The Hunting Dogs, known as Canes Venatici, as seen at around 8 p.m. local time this weekend from mid-northern latitudes.
Credit: Starry Night Software
Soaring high in the eastern sky and almost overhead at around midnight are the two stars marking the Hunting Dogs, known as Canes Venatici. Located about a third of the way from the end of the Big Dipper's handle and below it, these dogs were placed in the sky to assist Bootes, the Bear Driver in his daily task of pursuing the Big Bear (Ursa Major) around the pole of the heavens.
Unlike the two faithful canine companions of Orion, the Hunter (Canis Major and Canis Minor), which are separate constellations in of themselves, the two Hunting Dogs of Bootes are both considered a single constellation (hence the plural "Canes" as opposed to the singlular "Canis").
Of the two stars that mark the Hunting Dogs, the brightest is Cor Caroli, known as the "Heart of Charles."
A popular story is that the star was so-named by Edmund Halley in honor of King Charles II of England. However, upon delving deeper into this star's history, it is found that this star's original name was "Cor Caroli Regis Martyris" honoring the executed Charles I. Cor Caroli marks the position of "Chara," one of the two hunting dogs in the mythological outline of the constellation. The other dog is named "Asterion" and is marked by the other, fainter star.
A star ball and a nearby galaxy
There are two objects in Canes Venatici that are worth looking for. The first is a beautiful and bright globular cluster, thought by many to be one of the most splendid in the sky. It was first seen by Charles Messier in 1764 and was listed as number three in his famous catalogue of deep-sky objects. In a good pair of binoculars, M3 looks like a fuzzy 6th magnitude star. But with a small telescope it appears as a circular, nebulous object. Larger instruments will bring out the cluster's full glory: a beautiful ball of tiny countless star images, with streams of stars seemingly running out from all sides. Perhaps 40,000 light years away, the cluster's diameter is estimated to be 220 light years.
The other object, also discovered by Messier in October 1773, is M51. Not a cluster of stars, but one of the nearest and brightest galaxies relative to our own. This was also the very first galaxy to show a spiral form and hence has come to be known as the "Whirlpool Galaxy." A good pair of binoculars will show it as a faint patch of light, whose total magnitude is about eight. Unfortunately, you will need a telescope of at least eight-inch aperture if you hope to get a glimpse of this galaxy's spiral arms. Many years ago, under a very dark and clear sky near Southold, Long Island, I was able to readily able to discern the spiral coils of M51 using a 10.1-inch Dobsonian reflector.
There is also a much smaller satellite galaxy – NGC 5195 – that appears just off the end of one of the spiral arms of M51. When you are gazing at this entire star system, keep in mind that you are looking out into space to a distance of some 35 million light years. Amazing enough . . . but an even more amazing realm awaits your view off toward the south.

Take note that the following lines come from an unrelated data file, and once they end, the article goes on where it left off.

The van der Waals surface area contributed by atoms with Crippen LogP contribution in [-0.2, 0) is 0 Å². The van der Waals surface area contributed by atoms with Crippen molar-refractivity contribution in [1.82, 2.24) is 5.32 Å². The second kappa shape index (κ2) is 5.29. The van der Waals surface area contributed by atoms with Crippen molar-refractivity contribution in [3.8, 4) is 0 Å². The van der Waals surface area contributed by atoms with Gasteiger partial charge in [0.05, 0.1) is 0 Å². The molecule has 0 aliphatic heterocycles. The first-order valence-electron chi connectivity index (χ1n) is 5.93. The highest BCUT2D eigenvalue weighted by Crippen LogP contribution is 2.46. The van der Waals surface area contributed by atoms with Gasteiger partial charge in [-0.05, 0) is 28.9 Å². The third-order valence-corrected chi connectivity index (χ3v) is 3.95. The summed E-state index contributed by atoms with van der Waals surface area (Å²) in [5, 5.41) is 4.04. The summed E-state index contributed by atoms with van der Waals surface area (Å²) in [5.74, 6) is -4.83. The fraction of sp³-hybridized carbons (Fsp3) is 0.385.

Galaxies within a diamond
Cor Caroli is the faintest of four stars that comprise a large diamond frame that can be found high in the sky and due south at around midnight local daylight time. The other stars in the diamond are Denebola (marking the tail of Leo, the Lion), Arcturus (in Bootes) and Spica (the spike of wheat in the hand of Virgo). Hans A. Rey who wrote the classic: "The Stars – A New Way to See Them," (Houghton Mifflin Company, Boston) called it the "Virgin's Diamond," though most other star guides refer to it simply as "The Great Diamond."
At first glance, The Great Diamond appears to encompass a rather dull region of the sky. The Diamond itself appears about as wide as the Big Dipper and about twice as long. In the upper right part of the Diamond is the faint fuzz of stars belonging to Coma Berenices (Berenice's Hair).
But also located within the Diamond is one of the most remarkable areas of the heavens. Sometimes called the "Realm of the Galaxies," and often referred to in older astronomy texts as "The Field of the Nebulae," it is here that lies a veritable treasurer trove of numerous star cities.
Literally thousands of galaxies have been photographed here with great observatory instruments. If you own a good reflecting telescope of at least 6-inch aperture or greater, a sweep of this region will reveal literally dozens of these galaxies appearing as a myriad of faint and fuzzy patches of light. This is the only great cloud of galaxies that is available to the average amateur. Just try to remember that each and every one of these dim blobs is a star city, which likely contains tens of billions of stars!
Back to the Mesozoic Era
And keep in mind that this cluster or cloud of galaxies is the nearest of the large aggregations of galaxies relative to our own. The best estimates indicate that it is located somewhere between 40 and 70 million light-years from us.
A light-year is the distance light travels in a year, about 6 trillion miles (10 trillion kilometers).
So it is possible that as you run across these pale little patches of light in your telescope, irregularly shaped, round or elongated in appearance, that you are gazing upon galaxies whose light may have started toward the Earth around the time of the extinction of the dinosaurs.
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Joe Rao serves as an instructor and guest lecturer at New York's Hayden Planetarium. He writes about astronomy for The New York Times and other publications, and he is also an on-camera meteorologist for News 12 Westchester, New York.